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When Knowledge Is an Asset: Explaining the Organizational Structure of Large Law Firms

  • Rebitzer, James B.

    ()

    (Boston University)

  • Taylor, Lowell J.

    ()

    (Carnegie Mellon University)

We study the economics of employment relationships through theoretical and empirical analysis of an unusual set of firms, large law firms. Our point of departure is the “property rights” approach that emphasizes the centrality of ownership’s legal rights to control important, non-human assets of the enterprise. From this perspective, large law firms are an interesting and potentially important object of study because the most valuable assets of these firms take the form of knowledge – particularly knowledge of the needs and interests of clients. We argue that the two most distinctive organizational features of large law firms, the use of “up or out” promotion contests and the practice of having winners become residual claimants in the firm, emerge naturally in this setting. In addition to explaining otherwise anomalous features of the up-or-out partnership system, this paper suggests a general framework for analyzing organizations where assets reside in the brains of employees.

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Paper provided by Institute for the Study of Labor (IZA) in its series IZA Discussion Papers with number 2353.

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Length: 40 pages
Date of creation: Oct 2006
Date of revision:
Publication status: published in: Journal of Labor Economics, 2007, 25(2), 201-229
Handle: RePEc:iza:izadps:dp2353
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  1. Oliver Hart & John Moore, 1988. "Property Rights and the Nature of the Firm," Working papers 495, Massachusetts Institute of Technology (MIT), Department of Economics.
  2. Oliver Hart & Sanford Grossman, 1985. "The Costs and Benefits of Ownership: A Theory of Vertical and Lateral Integration," Working papers 372, Massachusetts Institute of Technology (MIT), Department of Economics.
  3. Holmstrom, Bengt & Milgrom, Paul, 1994. "The Firm as an Incentive System," American Economic Review, American Economic Association, vol. 84(4), pages 972-91, September.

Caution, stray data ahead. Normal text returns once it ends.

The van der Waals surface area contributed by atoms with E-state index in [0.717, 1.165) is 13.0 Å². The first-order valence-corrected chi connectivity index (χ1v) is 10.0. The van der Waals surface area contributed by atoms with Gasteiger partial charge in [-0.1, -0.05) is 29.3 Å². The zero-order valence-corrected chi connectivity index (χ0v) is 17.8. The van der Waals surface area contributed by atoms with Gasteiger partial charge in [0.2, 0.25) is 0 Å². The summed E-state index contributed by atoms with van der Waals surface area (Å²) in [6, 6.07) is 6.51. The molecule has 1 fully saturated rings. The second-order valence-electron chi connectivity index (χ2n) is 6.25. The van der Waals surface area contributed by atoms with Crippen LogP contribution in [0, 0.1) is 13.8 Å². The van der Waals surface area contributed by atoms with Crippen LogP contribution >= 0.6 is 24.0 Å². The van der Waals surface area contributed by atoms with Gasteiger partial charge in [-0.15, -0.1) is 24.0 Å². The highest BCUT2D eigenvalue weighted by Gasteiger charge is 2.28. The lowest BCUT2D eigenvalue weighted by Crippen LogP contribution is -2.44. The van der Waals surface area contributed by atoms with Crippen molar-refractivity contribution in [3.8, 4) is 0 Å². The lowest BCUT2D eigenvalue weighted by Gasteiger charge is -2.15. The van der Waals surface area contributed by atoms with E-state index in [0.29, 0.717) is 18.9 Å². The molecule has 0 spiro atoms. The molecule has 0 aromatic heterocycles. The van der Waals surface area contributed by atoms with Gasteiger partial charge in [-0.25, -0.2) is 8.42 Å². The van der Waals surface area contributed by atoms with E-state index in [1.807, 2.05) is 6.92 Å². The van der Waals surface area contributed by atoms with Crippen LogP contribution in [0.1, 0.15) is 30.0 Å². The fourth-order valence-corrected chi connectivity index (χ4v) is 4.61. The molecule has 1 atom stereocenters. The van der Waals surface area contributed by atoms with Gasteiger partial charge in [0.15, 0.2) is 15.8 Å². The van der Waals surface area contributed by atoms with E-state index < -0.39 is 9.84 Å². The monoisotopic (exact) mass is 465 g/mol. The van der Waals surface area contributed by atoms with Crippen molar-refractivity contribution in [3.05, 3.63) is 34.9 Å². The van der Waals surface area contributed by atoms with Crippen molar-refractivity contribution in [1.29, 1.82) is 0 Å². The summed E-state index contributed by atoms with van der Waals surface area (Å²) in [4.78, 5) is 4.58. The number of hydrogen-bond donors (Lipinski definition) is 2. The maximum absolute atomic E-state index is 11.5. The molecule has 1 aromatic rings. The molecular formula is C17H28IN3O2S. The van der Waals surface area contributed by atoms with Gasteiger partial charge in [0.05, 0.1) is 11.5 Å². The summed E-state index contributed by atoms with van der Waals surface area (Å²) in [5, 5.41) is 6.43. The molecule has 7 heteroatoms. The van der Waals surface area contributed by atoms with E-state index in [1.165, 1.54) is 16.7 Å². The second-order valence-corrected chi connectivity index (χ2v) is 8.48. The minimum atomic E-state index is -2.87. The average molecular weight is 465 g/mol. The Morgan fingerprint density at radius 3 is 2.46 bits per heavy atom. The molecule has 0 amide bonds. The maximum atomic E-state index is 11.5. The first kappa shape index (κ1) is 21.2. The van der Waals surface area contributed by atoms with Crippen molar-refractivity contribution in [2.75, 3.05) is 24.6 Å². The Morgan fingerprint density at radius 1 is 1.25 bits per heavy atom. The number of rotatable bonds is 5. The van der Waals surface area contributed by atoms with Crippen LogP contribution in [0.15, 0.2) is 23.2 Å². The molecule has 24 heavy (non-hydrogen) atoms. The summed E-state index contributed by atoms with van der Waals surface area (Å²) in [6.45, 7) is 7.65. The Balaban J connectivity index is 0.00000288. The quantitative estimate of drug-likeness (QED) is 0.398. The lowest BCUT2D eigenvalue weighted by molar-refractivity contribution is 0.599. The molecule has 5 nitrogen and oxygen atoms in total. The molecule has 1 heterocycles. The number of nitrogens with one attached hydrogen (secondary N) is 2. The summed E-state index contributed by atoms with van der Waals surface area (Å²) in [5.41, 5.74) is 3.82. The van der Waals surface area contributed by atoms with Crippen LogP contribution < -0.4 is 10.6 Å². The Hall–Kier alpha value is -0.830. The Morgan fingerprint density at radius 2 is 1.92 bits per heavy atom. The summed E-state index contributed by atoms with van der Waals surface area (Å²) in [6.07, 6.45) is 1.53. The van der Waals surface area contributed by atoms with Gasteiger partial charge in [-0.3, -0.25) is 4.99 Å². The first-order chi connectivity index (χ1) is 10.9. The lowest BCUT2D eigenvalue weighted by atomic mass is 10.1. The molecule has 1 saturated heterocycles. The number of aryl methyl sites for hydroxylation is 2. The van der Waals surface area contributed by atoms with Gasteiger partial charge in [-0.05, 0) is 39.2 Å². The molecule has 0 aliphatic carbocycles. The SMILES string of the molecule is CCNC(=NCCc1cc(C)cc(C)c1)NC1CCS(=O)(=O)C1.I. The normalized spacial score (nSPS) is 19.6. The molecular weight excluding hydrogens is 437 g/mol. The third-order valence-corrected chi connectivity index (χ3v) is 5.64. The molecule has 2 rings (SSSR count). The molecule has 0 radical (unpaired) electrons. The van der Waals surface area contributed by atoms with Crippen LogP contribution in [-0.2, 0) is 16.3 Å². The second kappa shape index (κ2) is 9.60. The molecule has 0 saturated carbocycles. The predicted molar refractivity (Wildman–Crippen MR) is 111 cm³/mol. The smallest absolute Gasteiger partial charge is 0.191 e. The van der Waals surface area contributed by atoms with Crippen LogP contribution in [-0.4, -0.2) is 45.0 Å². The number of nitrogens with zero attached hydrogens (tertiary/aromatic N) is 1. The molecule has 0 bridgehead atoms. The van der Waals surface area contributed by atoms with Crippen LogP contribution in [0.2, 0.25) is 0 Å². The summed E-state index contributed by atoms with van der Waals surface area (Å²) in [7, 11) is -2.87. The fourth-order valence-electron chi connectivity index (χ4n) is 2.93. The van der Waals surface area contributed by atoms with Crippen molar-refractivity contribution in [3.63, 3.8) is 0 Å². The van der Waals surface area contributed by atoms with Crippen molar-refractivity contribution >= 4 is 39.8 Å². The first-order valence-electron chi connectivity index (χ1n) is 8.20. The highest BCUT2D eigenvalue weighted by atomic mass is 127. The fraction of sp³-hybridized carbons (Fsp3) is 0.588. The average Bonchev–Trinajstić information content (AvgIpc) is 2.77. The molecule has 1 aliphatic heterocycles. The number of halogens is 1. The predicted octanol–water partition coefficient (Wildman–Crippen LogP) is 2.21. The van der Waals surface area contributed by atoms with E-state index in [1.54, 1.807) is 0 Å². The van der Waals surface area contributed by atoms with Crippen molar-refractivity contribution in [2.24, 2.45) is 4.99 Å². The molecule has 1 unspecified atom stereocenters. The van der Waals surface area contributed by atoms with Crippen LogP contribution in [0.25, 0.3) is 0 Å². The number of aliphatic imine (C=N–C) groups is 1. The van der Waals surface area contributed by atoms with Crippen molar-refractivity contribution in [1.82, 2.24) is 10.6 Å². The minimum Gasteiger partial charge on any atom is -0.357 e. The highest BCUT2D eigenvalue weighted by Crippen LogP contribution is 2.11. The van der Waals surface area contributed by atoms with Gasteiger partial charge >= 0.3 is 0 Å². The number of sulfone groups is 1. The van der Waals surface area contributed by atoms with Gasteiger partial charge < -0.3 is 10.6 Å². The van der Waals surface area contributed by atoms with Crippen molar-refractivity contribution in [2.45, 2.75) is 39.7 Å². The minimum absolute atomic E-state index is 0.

4. Michael Waldman, 1989. "Up-or-Out Contracts: A Signaling Perspective," UCLA Economics Working Papers 556, UCLA Department of Economics.
  5. Kahn, Charles & Huberman, Gur, 1988. "Two-sided Uncertainty and "Up-or-Out" Contracts," Journal of Labor Economics, University of Chicago Press, vol. 6(4), pages 423-44, October.
  6. Jonathan Levin & Steven Tadelis, 2005. "Profit Sharing and the Role of Professional Partnerships," The Quarterly Journal of Economics, MIT Press, vol. 120(1), pages 131-171, January.
  7. Lazear, Edward P & Rosen, Sherwin, 1981. "Rank-Order Tournaments as Optimum Labor Contracts," Journal of Political Economy, University of Chicago Press, vol. 89(5), pages 841-64, October.
  8. Garicano, Luis & Hubbard, Thomas, 2005. "Managerial Leverage is Limited By the Extent of the Market: Hierarchies, Specialization and the Utilization of Lawyers' Human Capital," CEPR Discussion Papers 4924, C.E.P.R. Discussion Papers.
  9. Kevin Lang & Peter-John Gordon, 1995. "Partnerships as Insurance Devices: Theory and Evidence," RAND Journal of Economics, The RAND Corporation, vol. 26(4), pages 614-629, Winter.
  10. Stole, Lars A & Zwiebel, Jeffrey, 1996. "Organizational Design and Technology Choice under Intrafirm Bargaining," American Economic Review, American Economic Association, vol. 86(1), pages 195-222, March.
  11. Garicano, Luis & Hubbard, Thomas N., 2005. "Hierarchical sorting and learning costs: Theory and evidence from the law," Journal of Economic Behavior & Organization, Elsevier, vol. 58(2), pages 349-369, October.
  12. Malcomson, James M, 1984. "Work Incentives, Hierarchy, and Internal Labor Markets," Journal of Political Economy, University of Chicago Press, vol. 92(3), pages 486-507, June.
  13. Armen A. Alchian & Harold Demsetz, 1971. "Production, Information Costs and Economic Organizations," UCLA Economics Working Papers 10A, UCLA Department of Economics.
  14. Brendan O'Flaherty & Aloysius Siow, 1992. "On the Job Screening, up or out Rules, and Firm Growth," Canadian Journal of Economics, Canadian Economics Association, vol. 25(2), pages 346-68, May.
  15. Christopher Ferrall, 1991. "Promotion & Incentives in Partnerships: Theory & Evidence," Working Papers 808, Queen's University, Department of Economics.
  16. Farrell, Joseph & Scotchmer, Suzanne, 1986. "Partnerships," Department of Economics, Working Paper Series qt49d211x4, Department of Economics, Institute for Business and Economic Research, UC Berkeley.
  17. Rebitzer, James B & Taylor, Lowell J, 1995. "Efficiency Wages and Employment Rents: The Employer-Size Wage Effect in the Job Market for Lawyers," Journal of Labor Economics, University of Chicago Press, vol. 13(4), pages 678-708, October.
  18. Landers, Renee M & Rebitzer, James B & Taylor, Lowell J, 1996. "Rat Race Redux: Adverse Selection in the Determination of Work Hours in Law Firms," American Economic Review, American Economic Association, vol. 86(3), pages 329-48, June.
  19. Raghuram G. Rajan & Luigi Zingales, 2001. "The Firm As A Dedicated Hierarchy: A Theory Of The Origins And Growth Of Firms," The Quarterly Journal of Economics, MIT Press, vol. 116(3), pages 805-851, August.
  20. Carmichael, H Lorne, 1988. "Incentives in Academics: Why Is There Tenure?," Journal of Political Economy, University of Chicago Press, vol. 96(3), pages 453-72, June.
  21. Prendergast, Canice, 1993. "The Role of Promotion in Inducing Specific Human Capital Acquisition," The Quarterly Journal of Economics, MIT Press, vol. 108(2), pages 523-34, May.
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